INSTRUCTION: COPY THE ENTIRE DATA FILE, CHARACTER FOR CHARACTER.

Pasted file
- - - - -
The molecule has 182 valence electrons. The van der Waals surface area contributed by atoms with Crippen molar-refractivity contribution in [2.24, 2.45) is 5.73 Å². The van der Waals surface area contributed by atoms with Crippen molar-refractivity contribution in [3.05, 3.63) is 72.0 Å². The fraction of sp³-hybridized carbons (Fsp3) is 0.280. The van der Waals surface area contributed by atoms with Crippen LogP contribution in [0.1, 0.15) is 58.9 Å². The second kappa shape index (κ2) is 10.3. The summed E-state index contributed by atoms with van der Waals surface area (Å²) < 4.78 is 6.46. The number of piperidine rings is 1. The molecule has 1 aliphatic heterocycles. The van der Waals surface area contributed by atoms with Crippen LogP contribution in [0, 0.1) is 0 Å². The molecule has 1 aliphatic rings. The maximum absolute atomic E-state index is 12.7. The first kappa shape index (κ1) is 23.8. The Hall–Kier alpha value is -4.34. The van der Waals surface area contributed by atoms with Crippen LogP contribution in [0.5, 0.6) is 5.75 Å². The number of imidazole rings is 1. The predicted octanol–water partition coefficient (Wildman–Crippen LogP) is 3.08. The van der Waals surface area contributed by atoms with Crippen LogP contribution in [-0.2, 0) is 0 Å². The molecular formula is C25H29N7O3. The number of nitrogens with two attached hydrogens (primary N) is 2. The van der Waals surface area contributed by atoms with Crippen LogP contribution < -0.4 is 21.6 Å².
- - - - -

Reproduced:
The molecule has 182 valence electrons. The van der Waals surface area contributed by atoms with Crippen molar-refractivity contribution in [2.24, 2.45) is 5.73 Å². The van der Waals surface area contributed by atoms with Crippen molar-refractivity contribution in [3.05, 3.63) is 72.0 Å². The fraction of sp³-hybridized carbons (Fsp3) is 0.280. The van der Waals surface area contributed by atoms with Crippen LogP contribution in [0.1, 0.15) is 58.9 Å². The second kappa shape index (κ2) is 10.3. The summed E-state index contributed by atoms with van der Waals surface area (Å²) < 4.78 is 6.46. The number of piperidine rings is 1. The molecule has 1 aliphatic heterocycles. The van der Waals surface area contributed by atoms with Crippen LogP contribution in [0, 0.1) is 0 Å². The molecule has 1 aliphatic rings. The maximum absolute atomic E-state index is 12.7. The first kappa shape index (κ1) is 23.8. The Hall–Kier alpha value is -4.34. The van der Waals surface area contributed by atoms with Crippen LogP contribution in [0.5, 0.6) is 5.75 Å². The number of imidazole rings is 1. The predicted octanol–water partition coefficient (Wildman–Crippen LogP) is 3.08. The van der Waals surface area contributed by atoms with Crippen LogP contribution in [-0.2, 0) is 0 Å². The molecular formula is C25H29N7O3. The number of nitrogens with two attached hydrogens (primary N) is 2. The van der Waals surface area contributed by atoms with Crippen LogP contribution < -0.4 is 21.6 Å².